A Histopathological and Immunohistochemical Study of Traumatic Diffuse Axonal Injury in Albino Rats
Kamal Salih M Sayim, Magdy M. Ashmawy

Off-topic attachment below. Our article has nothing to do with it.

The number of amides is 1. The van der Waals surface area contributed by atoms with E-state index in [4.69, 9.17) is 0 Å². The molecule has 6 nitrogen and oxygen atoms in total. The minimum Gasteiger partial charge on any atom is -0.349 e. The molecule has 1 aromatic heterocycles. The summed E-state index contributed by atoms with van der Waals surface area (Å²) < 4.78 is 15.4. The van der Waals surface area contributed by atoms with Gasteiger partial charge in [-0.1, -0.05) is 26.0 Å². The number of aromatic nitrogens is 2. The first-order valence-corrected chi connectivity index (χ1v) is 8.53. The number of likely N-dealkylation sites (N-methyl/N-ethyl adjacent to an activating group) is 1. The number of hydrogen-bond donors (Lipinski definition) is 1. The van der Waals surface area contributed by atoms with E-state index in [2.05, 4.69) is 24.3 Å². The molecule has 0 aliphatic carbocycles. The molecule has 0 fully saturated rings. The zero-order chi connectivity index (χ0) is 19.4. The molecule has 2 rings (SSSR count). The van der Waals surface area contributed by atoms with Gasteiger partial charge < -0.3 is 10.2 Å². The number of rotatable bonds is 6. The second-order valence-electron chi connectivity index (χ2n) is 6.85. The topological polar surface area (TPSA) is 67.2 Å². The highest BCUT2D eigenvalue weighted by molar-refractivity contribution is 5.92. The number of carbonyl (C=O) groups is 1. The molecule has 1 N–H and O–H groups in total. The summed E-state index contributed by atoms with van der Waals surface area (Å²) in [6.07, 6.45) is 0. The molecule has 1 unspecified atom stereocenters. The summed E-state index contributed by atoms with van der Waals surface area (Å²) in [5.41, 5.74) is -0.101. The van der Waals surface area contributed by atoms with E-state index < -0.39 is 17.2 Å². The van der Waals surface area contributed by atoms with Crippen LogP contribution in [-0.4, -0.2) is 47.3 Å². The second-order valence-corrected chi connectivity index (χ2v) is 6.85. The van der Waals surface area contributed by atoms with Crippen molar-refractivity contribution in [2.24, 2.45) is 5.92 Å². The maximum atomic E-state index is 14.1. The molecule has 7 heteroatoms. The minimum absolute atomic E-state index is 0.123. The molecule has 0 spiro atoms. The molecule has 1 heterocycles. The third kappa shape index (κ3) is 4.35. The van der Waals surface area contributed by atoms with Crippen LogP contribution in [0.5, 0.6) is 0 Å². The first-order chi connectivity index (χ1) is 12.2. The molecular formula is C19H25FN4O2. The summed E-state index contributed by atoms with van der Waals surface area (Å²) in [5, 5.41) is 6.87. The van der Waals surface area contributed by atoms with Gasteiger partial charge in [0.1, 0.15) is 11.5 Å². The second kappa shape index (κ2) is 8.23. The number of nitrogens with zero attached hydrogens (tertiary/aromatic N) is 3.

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Diffuse axonal injury (DAI) is a frequent result of traumatic deceleration injuries and a frequent cause of persistent vegetative state in patients. DAI is the most significant cause of morbidity in patients with traumatic brain injuries, which most commonly are the result of high-speed motor vehicle accidents. Axonal injury (AI) has been described as a phenomenon which can be induced as a diffuse change, i.e. diffuse axonal injury (DAI) caused by traumatic brain injury. It is only when obvious lesions are absent or minimal; the occult effect of DAI can be invoked. The aim of this study is to evaluate the vitality of the brain and approximately the survival time of rats subjected to sublethal head trauma, using some ordinary and immunohistochemical stains for the injured brains. Sixty adult male albino rats were used in this study, 8 of them were kept as a control group and the others were subjected to sublethal head trauma under light ether anaesthesia. Then they were grouped after exclusion of cases with skull fracture or intracranial hemorrhage, according to their survival time into 4 groups: group I (0—. <30 minutes), group II (0.5 hour—. <2 hours), group III (2 hours—. <4 hours) and group IV (4 hours—. < 6 hours). Sections from different brain areas were prepared with different stains and examined. Gross examination revealed peticheal hemorrhages scattered in all brains, especially brain stem compared to the control group. Microscopic examination pointed to the possibility of detecting the neuronal injury as early as 0.5-2 hours using immunoreactivity against neurone specific enolase (NSE). Also B-amyloid precursor Protein (B-APP) immunoreaction could detect the axonal injury as early as 2-4 hours. Silver stain and H & E stains could reveal these neuronal traumatic changes at later times (4-6 hours). So, immunohistochemical stains are useful to detect neuronal changes for short survivors while ordinary stains are suitable to detect neuronaj changes for victims surviving longer times after trauma. It is to be noted that the diffuse nature of these neuronal injuries is necessary for the diagnosis of traumatic head injury, since ischemic hypoxic insults can lead to localized neuronal changes. So, detection of DAI is helpful in the diagnosis of sudden obscure deaths, especially when occult head trauma is suspected.
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